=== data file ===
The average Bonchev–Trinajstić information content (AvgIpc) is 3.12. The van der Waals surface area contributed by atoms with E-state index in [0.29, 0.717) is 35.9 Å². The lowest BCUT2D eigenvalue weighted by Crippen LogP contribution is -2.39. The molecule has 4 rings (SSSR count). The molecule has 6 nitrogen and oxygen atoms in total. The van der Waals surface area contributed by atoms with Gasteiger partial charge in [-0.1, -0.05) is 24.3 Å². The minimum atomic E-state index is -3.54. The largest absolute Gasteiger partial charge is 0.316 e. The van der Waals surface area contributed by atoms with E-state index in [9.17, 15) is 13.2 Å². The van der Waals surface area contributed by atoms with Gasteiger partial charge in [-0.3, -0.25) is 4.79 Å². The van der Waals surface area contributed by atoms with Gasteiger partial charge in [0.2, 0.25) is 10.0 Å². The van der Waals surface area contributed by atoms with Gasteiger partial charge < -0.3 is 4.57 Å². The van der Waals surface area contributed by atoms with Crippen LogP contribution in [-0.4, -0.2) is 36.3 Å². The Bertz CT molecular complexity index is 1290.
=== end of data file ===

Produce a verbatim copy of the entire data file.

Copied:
The average Bonchev–Trinajstić information content (AvgIpc) is 3.12. The van der Waals surface area contributed by atoms with E-state index in [0.29, 0.717) is 35.9 Å². The lowest BCUT2D eigenvalue weighted by Crippen LogP contribution is -2.39. The molecule has 4 rings (SSSR count). The molecule has 6 nitrogen and oxygen atoms in total. The van der Waals surface area contributed by atoms with Gasteiger partial charge in [-0.1, -0.05) is 24.3 Å². The minimum atomic E-state index is -3.54. The largest absolute Gasteiger partial charge is 0.316 e. The van der Waals surface area contributed by atoms with E-state index in [9.17, 15) is 13.2 Å². The van der Waals surface area contributed by atoms with Gasteiger partial charge in [-0.3, -0.25) is 4.79 Å². The van der Waals surface area contributed by atoms with Gasteiger partial charge in [0.2, 0.25) is 10.0 Å². The van der Waals surface area contributed by atoms with Gasteiger partial charge < -0.3 is 4.57 Å². The van der Waals surface area contributed by atoms with Crippen LogP contribution in [-0.4, -0.2) is 36.3 Å². The Bertz CT molecular complexity index is 1290.